Using cybersecurity frameworks in strategic plans
Paul VanAmerongenVice president and CISO, UW Health
A cybersecurity framework can be essential in strategic planning for information security departments, according to both CISOs interviewed. "Using a cybersecurity framework makes it easier to drive the program and set the vision," VanAmerongen said. Frameworks provide a prebuilt list of security requirements for performing an initial gap assessment. Security programs can inventory their current capabilities and compare them to a framework to begin building a customized roadmap for their organization. These roadmaps are then personalized to the business model and current maturity level.
The structure included in a security framework can be used as the first step to defining the security policy framework for the organization.
There is often a difference in opinion on creating policies before the controls are put in place. Some see them as aspirational, whereas others are concerned about stating the existence of security controls that are not yet in place. However, policies can be used to help reinforce the overall security strategy and help to define short-term operational requirements. The framework can be used as the foundation of developing an information security strategy that doesn't change as much as the other things in the CISO toolkit.
Communicating with leadership
One of the biggest advantages in selecting a cybersecurity framework is that it provides a basis of communication with organizational leadership. Both CISOs interviewed agreed that the NIST Cybersecurity Framework is especially well suited for this task.
"I think the NIST Cybersecurity Framework is … good to use with board level and executives," Wilcox said. "The five sections make it easy to explain and understand. Then you can map it out technically to any other framework that drives your policies" and the appropriate investments. For example, it is easy to explain that an organization may not fully meet the NIST Cybersecurity Framework Detect requirements if it does not invest in a SIEM to aggregate monitoring data.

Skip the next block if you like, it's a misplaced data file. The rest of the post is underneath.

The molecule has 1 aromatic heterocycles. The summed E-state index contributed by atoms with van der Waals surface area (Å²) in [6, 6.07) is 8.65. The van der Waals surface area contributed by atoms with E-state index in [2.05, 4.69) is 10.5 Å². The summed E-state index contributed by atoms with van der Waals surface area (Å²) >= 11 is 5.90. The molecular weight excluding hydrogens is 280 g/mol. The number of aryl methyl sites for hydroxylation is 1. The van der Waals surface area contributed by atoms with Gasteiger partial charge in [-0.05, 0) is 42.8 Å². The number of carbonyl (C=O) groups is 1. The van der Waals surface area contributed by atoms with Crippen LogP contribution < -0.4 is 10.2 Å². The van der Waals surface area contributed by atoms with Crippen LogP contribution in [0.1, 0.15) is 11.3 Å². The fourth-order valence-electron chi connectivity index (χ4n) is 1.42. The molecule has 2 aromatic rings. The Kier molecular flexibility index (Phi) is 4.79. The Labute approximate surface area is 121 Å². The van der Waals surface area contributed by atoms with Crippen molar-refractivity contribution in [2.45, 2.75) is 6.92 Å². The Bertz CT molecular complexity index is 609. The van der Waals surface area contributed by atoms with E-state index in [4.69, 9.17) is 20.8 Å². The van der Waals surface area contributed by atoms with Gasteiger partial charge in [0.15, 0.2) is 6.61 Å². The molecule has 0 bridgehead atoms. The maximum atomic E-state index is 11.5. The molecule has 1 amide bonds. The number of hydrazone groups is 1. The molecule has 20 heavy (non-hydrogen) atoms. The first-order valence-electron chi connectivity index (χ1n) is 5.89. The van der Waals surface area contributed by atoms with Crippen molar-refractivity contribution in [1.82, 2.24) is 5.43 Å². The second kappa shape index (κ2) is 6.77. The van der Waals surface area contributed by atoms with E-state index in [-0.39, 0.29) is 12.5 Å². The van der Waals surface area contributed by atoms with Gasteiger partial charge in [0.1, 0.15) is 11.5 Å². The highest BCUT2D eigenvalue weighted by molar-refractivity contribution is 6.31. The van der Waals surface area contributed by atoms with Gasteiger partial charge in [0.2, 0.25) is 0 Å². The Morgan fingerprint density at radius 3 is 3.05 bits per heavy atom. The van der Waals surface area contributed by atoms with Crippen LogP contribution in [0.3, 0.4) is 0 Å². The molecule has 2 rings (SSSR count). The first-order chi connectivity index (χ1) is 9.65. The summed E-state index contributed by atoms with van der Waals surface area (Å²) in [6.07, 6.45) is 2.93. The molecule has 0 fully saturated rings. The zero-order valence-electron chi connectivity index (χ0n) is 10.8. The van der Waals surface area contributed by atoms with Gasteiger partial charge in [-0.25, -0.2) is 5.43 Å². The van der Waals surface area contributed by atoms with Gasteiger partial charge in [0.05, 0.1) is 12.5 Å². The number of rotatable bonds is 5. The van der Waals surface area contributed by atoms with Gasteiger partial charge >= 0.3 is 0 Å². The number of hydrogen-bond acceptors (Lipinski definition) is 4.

ISO 27001 can be a little more difficult to navigate in this regard, according to Wilcox. A CISO could get "stuck in the weeds," Wilcox said, trying to explain the numerous requirements. It can become very confusing for anyone outside of the information security team if the CISO gets into this level of detail. ISO 27001 can still be used as a platform to communicate gaps in the information security program services such as the SIEM example above. It just requires more finesse from the CISO to deliver the message in a summarized format to leadership.
Managing operational impacts of cybersecurity frameworks
The communication to the security team about how to operationalize a cybersecurity framework was an essential point made by both CISOs. It can be easy for a security team to get caught up in the detail of the requirements defined by the framework and focus on risks that the organization has already accepted unless properly framed by the CISO, according VanAmerongen. Security teams are determined to be thorough. "Everyone wants to do a good job -- but it may exceed what the organization believes" is appropriate VanAmerongen said.
CISOs can mistakenly assume that their security team understands the framework because of their technical knowledge and experience. This can leave the security team "scratching their heads" about where to focus their priorities, Wilcox said. The key is to communicate the value of the framework to the security team by aligning the requirements to business initiatives.
"Alignment to business initiatives is critical," Wilcox said. "Now you have added value to the shareholders and start to bake it into operations. You need to augment your awareness program and how it aligns to the company's values." Information security can become a competitive advantage and market differentiator when integrated into the existing product quality initiatives. The security framework is then adding value to the shareholders and becomes baked into operations. The alignment with business initiatives will also keep executive attention focused on the security program.
Paid vs. free cybersecurity frameworks